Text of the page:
The undeclared “Tanker War” naval conflict between the United States and Iran in the 1980s originated in the midst of the Iran–Iraq War. To break the stalemate, Iraq began attacking Iranian oil tankers in the Gulf in the mid-1980s. Iran struck Iraq’s supporters Kuwait and Saudi Arabia at sea in response, and it declared that it had the right to board any ship transiting the Gulf suspected of carrying supplies to Iraq. This inevitably implicated U.S. shipping, prompting U.S. warships to accompany all U.S.-flagged ships transiting the Gulf, and an expansion of U.S. rules of engagement at the time to allow the on-scene naval commander to use lethal force to prevent any Iranian boarding. A year later, the United States agreed to provide naval escort to a number of Kuwaiti tankers, pitting the United States (protecting an Iraqi ally) against Iran in a dangerous and escalatory maritime conflict, including a dramatic U.S. response in Operation Praying Mantis.
A second incident in March 2007 is more akin to last week’s altercation and demonstrated the potential risk of rogue naval commanders. While British forces fought alongside the United States in Iraq, 15 British marines and sailors searched a local ship suspected of smuggling in the Shatt al-Arab boundary waters between Iran and Iraq. A large number of IRGC-Navy boats surrounded the search party and boarded the British boats. Because of British rules of engagement not to fight back, the IRGC took the British personnel and boats back to Iran. This might have provoked war between the United Kingdom and Iran, likely drawing in the United States. However, the British learned that a local IRGC-Navy commander had ordered the operation without consulting with his chain of command, and they sought to negotiate release of the British personnel rather than escalating the situation. The 15 sailors and marines were released 13 days later. Notably, however, Tehran later rewarded the commander for his initiative, as demonstrating Iran’s ability to project power over a conventionally superior navy. Rogue IRGC-Navy commanders may precipitate maritime provocations in the Gulf, and even if their actions are unplanned and unsanctioned by Tehran, Iran may calculate that it can derive some political benefit from them.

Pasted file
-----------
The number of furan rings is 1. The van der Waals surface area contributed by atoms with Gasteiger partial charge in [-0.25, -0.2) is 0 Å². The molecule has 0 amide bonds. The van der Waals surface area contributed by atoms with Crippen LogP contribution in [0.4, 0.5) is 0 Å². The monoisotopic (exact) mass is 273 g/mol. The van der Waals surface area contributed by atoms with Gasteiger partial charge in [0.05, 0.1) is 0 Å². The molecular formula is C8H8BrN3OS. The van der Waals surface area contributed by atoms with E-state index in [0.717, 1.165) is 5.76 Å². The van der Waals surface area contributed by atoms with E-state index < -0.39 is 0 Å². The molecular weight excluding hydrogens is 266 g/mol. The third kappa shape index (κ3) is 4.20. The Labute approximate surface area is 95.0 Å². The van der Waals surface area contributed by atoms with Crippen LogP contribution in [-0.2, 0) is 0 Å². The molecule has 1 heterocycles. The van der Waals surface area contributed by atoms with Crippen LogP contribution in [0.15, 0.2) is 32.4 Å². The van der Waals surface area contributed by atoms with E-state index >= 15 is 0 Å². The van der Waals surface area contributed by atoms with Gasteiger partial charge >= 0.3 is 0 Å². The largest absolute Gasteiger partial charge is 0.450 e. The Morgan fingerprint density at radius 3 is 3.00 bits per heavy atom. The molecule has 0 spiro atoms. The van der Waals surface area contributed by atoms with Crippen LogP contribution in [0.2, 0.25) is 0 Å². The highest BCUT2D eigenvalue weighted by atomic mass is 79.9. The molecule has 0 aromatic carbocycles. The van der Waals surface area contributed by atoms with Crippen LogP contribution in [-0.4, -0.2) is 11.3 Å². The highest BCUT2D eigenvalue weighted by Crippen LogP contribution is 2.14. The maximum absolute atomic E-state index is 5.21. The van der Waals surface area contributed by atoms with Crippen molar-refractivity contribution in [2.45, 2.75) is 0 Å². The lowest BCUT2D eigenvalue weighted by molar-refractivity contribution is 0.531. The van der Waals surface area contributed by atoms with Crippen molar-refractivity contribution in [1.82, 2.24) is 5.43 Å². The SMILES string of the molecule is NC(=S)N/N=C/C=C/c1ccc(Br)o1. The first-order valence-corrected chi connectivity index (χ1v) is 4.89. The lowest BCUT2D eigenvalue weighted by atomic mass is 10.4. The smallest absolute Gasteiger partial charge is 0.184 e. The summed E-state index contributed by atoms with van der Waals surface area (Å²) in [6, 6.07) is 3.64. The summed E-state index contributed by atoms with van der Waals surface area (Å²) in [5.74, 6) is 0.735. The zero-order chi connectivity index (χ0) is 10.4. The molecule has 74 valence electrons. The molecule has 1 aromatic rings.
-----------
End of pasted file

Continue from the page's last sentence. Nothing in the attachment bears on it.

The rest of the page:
Iran’s Disposition and Growing Capabilities
The internal debate in Iran following the JCPOA will inevitably affect Iranian foreign policy actions. Iranian President Hassan Rouhani has indicated a preference for a centrist and more cooperative Iranian policy, eager to improve the economy by taking actions that will lift sanctions, attract foreign investment, and improve ties with some neighbors and the United States. But Rouhani’s agenda after the JCPOA faces limits due to key conservative power centers, especially Khamenei, the IRGC, and other hardliners. These actors are unlikely to change their views regarding the United States and may seek to ensure that Rouhani does not obtain too much power and popularity from the JCPOA breakthrough by blocking some of his efforts. Barring significant domestic changes, they will maintain control over the economy and security forces for the foreseeable future, enabling them to drive the majority of the state’s decisions and trajectory, and endangering prospects for cooperation with the United States in areas beyond the JCPOA. Because these factions already deeply distrust the United States, maritime escalation would likely quickly harden their resistance to further cooperation with Washington.